“I always say to my student that life is really about getting energy and using it to make more life.” – Moss quotes Daniel Lieberman, an evolutionary biologist at Harvard.

According to Lieberman, accumulating fat used to be good. It told our brain to like food, so our ancestors would want to hunt for more. More food meant more energy to sustain and create more life.

Our metabolism guides the signals from our brain and gut to tell the body how to use food for energy. When we eat the right foods, it properly balances calories and cues when it’s time to put down the fork.

But when food is formulated in a lab with chemical additives and imitation flavors, it disrupts our system and turns off our inner wisdom.

The Food Industry Wants You to Crave Cheap Food

“We have evolved in astonishing ways to seek out not just those foods that are sweet and loaded with calories but also those that are convenient and varied and cost less to produce.” – Moss, Michael.

The food industry has a keen sense of how to tap into our inherent desires. They use our biological and emotional attachments to manipulate the ingredients in the food we eat.

Formulating the flavors we crave 

Driven by lowering costs to increase their profits, they turn to cheap products to mimic the flavors of comfort. Instead of chefs, food technicians create the perfect “bliss point” of food.

Crafting packaged food with inexpensive, intimation chemicals and layer it with up to 60 different types of hidden sugar. When everything, even savory food, has an undertone of sugar, it rewires our brain and palate to want everything to be sweet.

A new generation of fast-food 

It gets topped off with an extra spoonful of speedy convenience. These manufacturers provide us a total sensory experience.

Think pre-packaged lunches, over-sweetened breakfast cereals, and squeezable yogurt. All designed to shave time off our jammed-packed schedules. Because with both parents working, who has time for a home-cooked meal?

They cater to our sense of overload and act as a friendly helper to make life easier. They sneak into our kitchen with their frozen and pre-seasoned box meals, to warm their way into our hearts and our stomachs.

Leaving us full on a quick-fix while losing the healthy ritual of a home-cooked meal.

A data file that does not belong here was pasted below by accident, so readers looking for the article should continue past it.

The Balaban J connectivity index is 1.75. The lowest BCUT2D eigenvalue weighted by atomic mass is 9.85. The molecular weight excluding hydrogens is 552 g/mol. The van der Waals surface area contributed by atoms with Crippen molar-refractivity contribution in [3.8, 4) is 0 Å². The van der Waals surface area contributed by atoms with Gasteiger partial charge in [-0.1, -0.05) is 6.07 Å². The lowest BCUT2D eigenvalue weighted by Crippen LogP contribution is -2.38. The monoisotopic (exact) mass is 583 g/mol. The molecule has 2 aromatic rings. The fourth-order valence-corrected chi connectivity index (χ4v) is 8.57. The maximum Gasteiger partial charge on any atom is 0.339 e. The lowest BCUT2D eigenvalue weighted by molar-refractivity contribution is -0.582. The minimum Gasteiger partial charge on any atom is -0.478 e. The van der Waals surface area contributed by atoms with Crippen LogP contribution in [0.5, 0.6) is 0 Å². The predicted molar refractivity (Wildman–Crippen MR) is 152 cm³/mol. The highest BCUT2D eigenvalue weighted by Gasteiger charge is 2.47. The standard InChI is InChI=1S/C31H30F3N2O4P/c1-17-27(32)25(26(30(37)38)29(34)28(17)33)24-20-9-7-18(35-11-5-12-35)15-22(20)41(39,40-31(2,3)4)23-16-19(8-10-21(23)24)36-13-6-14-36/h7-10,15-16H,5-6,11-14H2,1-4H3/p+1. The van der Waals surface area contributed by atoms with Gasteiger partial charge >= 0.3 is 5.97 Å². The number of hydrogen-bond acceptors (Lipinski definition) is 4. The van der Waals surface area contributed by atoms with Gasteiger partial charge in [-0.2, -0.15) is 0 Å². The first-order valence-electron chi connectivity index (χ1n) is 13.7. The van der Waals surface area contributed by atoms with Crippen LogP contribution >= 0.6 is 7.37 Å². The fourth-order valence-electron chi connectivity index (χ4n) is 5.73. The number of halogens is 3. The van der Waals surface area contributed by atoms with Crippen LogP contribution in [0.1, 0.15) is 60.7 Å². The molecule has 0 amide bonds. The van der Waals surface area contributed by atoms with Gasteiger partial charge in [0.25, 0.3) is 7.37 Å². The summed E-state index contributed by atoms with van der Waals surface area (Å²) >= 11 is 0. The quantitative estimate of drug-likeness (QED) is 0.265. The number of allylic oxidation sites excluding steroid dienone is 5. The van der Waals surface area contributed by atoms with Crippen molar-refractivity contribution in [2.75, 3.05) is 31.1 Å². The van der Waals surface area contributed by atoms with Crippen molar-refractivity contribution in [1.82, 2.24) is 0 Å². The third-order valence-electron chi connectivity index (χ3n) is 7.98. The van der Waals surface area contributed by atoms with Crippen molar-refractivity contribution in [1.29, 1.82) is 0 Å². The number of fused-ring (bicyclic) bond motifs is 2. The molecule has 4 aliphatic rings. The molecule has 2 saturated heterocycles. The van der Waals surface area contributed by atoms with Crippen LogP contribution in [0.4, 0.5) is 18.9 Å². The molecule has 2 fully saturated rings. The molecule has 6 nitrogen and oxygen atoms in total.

Maybe variety isn’t the spice of life

Ever think about why m&m’s come in so many colors?

They all taste the same, yet opening up a bag of multicolor chocolate is more exciting than just a muddled brown hue. It gives our brain an array of different options and lures us to perceive a new color as a new flavor experience we have to have.

After studying our behavior, food manufacturers caught on that we can only eat so much of one thing. The example of m&m’s shows they only have to make slight modifications to entice our senses to believe there is more variety, making us subconsciously eat more.

Conquering Comfort Cravings

There’s no denying food is comfort. It’s what makes us human. But if giving in to comfort cravings have you feeling uncomfortable in your pants, you can start to gain back control.

It starts with awareness. Being aware of the triggers, both food and other influences you consume helps get to the root of what drives you to eat. Practices like mindful eating, help understand the motivations behind why you eat certain food and connect you to the enjoyment in each bite.

Retraining the brain. Exercise releases similar endorphins as when you sink our teeth into something sweet. The benefits of moderate exercise and quick bursts of movement can boost your mood and quality of health. It remodels your reward system, regulates stress response, and realigns your pleasure centers.

Reconnect and recreate. Feelings of loneliness and isolation raise cortisol levels and inflammation, leading to stress and anxiety. Building supportive relationships have a positive impact on your immune system and overall sense of well-being.

Remember the bonds you formed around food and let that guide a new foundation to create new habits tied to a better relationship with food.

Food isn’t just calories and energy, it fuels our emotions, memories, and sense of well-being. What we eat influences our physical, mental, and environmental health.

When you focus on quality foods and how you feel in your body, you’ll find a more effortless approach to sustaining healthy habits.

To take back control of our health, we need to reconnect to what our bodies are really craving.

Hungry for more? Hooked: Food, Freewill, and How Food Giants Exploit Our Addiction by Michael Moss goes deep into the research ad studies of the brain, addictions, and the manipulative ways the food industry makes our food.


Katie is a professionally-trained chef and lifelong whole food and fitness advocate. She combines her culinary chops and wellness wisdom to write about all areas of our physical and mental well-being. Connect with Katie at

Katie Brozen
Katie is a professionally-trained chef and lifelong whole food and fitness advocate. She combines her culinary chops and wellness wisdom to write about all areas of our physical and mental well-being. Through good food and mindful movement, she explores all topics to inspire whole-body health.